Livermore Lab retirees may appeal benefits lawsuit decision

UC retirees who worked at the Lawrence Livermore National Laboratory were left to consider an appeal May 26 after the Alameda County Superior Court ruled in favor of the UC Board of Regents after a nine-month petition process revolving around retirement health benefits.

The UC Livermore Retiree Group — whose health benefits were altered in September 2008 after the lab’s management was taken over by Lawrence Livermore National Security LLC — sued the board over claims that the UC allowed premiums and co-payments to be raised in 2008. The retiree group will have 60 days from the filing of the final court judgment to enter an appeal.

Joe Requa, president of the group and a petitioner in the case, worked for the lab for roughly 40 years and said he believes health benefits were compromised after the UC transferred ownership in 2007 from the U.S. Department of Energy to the Lawrence Livermore National Security, a government consortium of private companies that now includes the UC.

“All we want is the same benefits that other UC retirees are getting — in court, we believe we are being mistreated because we are being singled out from the other retirees,” Requa said. “Secondly, if the UC does in fact owe us something, it seems odd that they make changes to our medical policy.”

The retiree group has already spent over $150,000 for the lawsuit and will have to raise an additional $75,000 to afford to file an appeal to the Alameda County Superior Court, which sustained the regents’ demurrer — a legal attack that is essentially a request to throw out a case — allowing the UC to win the case and disallowing the group to reopen it without the appeal.

“My view is that the law is not what is reflected in this trial court’s order,” said Dov Grunschlag, an attorney for the plaintiffs. “The petition that we filed sufficiently states the claim for continued health benefits for UC retirees that worked at this lab for a period of retirement under whatever medical insurance plans that the UC provides to all its retirees.”

Though the retiree group is still unsure of whether to take action, Charles Robinson, the UC’s vice president and general counsel for legal affairs, said the board is satisfied with the lawsuit’s outcome.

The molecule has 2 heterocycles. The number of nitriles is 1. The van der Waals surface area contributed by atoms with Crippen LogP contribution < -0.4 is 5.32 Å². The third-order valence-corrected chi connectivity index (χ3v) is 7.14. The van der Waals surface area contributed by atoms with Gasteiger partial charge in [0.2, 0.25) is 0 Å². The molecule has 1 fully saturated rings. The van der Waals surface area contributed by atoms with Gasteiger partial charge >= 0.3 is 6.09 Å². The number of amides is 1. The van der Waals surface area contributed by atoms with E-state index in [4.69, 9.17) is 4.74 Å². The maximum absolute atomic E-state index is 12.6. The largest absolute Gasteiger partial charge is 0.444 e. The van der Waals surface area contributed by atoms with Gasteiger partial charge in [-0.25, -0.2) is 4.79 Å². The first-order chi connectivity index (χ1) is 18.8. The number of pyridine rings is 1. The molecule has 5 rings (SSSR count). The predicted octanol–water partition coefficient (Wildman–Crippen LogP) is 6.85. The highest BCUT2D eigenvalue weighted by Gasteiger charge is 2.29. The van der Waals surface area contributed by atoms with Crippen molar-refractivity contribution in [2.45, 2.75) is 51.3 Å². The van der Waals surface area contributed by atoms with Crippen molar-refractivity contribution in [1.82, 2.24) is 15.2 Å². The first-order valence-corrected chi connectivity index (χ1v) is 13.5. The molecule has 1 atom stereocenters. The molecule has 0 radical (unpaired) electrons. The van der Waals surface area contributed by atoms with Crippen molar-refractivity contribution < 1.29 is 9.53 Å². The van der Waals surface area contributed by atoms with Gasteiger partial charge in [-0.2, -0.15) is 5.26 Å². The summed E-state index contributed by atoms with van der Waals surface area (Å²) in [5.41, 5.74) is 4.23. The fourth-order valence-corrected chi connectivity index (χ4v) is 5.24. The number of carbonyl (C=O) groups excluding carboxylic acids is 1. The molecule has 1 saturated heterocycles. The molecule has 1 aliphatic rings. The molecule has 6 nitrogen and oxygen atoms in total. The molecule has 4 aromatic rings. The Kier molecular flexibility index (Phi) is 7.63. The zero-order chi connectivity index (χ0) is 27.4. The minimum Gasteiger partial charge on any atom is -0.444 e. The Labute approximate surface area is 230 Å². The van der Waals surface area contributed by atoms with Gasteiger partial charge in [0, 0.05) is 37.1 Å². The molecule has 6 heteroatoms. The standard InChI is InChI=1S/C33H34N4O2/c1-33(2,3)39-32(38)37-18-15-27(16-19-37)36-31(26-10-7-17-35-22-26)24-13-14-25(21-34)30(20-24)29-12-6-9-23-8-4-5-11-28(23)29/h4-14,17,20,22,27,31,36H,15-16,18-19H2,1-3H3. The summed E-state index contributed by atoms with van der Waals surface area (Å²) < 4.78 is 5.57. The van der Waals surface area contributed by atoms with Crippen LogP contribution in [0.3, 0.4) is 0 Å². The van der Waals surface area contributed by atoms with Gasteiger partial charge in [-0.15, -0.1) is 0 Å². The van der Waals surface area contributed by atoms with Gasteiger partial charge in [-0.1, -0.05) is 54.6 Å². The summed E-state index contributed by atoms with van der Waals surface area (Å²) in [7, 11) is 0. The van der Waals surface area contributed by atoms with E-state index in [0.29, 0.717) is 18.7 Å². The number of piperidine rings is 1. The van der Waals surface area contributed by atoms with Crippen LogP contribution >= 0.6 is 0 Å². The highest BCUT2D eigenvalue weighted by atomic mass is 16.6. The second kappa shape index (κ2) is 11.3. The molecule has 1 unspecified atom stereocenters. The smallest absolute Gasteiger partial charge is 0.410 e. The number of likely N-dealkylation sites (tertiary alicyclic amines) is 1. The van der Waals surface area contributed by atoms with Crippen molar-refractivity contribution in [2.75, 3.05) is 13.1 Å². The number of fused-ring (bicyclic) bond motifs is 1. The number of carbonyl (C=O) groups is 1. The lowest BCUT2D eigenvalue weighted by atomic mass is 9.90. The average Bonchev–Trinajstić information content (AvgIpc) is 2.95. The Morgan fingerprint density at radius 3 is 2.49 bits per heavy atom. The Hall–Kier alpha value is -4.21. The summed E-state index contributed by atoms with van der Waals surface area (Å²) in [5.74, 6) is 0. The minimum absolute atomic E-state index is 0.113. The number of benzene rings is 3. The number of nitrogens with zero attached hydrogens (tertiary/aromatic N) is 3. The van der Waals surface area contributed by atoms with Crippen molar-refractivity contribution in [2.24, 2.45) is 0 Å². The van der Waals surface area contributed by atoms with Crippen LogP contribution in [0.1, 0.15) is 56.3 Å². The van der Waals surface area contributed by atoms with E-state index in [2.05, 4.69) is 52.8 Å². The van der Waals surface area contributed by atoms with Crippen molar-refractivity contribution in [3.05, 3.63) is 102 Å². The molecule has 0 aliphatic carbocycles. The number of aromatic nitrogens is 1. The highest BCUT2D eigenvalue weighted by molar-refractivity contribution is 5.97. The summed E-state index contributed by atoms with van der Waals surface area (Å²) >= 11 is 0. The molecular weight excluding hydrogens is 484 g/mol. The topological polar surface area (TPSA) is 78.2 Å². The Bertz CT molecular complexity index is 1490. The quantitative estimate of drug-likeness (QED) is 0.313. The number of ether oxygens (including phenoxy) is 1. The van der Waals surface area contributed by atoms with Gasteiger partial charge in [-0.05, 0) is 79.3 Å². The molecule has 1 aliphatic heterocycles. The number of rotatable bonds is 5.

Similarly, Lawrence Livermore National Security maintains that medical care was still offered during the entirety of the lawsuit and has not stopped as a result of the original transfer.

“As part of the requirement by the contract transferred from the Department of Energy, the (Lawrence Livermore National Security) was required to sponsor all medical benefits and had to be similar to the benefits offered by UC — these benefits never discontinued during the lawsuit,” said Lynda Seaver, a spokesperson for Lawrence Livermore National Security.

However, most retirees said they are still frustrated with the university’s bureaucracy and still believe the university has not been able to provide proper health care benefits.

“We trusted the integrity of the university, and we were there because we felt it was a worthwhile mission,” said Wendell Moen, a lab retiree and a plaintiff in the case. “As an older person, in the long run, risks will be higher and costs will be higher, and frankly, I don’t think they did treat us right.”

Going forward, retirees said they will look to their group’s members to decide if raising additional fees is feasible in order to file an appeal. Should they find that they are able to raise enough money, they will make a decision in the coming month regarding further litigation.

“I think the one thing that is important from a policy and fairness perspective is that if their coverage can be terminated by UC, then no UC retiree is safe from this kind of treatment, and everyone is at risk of having insurance terminated or drastically modified,” Grunschlag said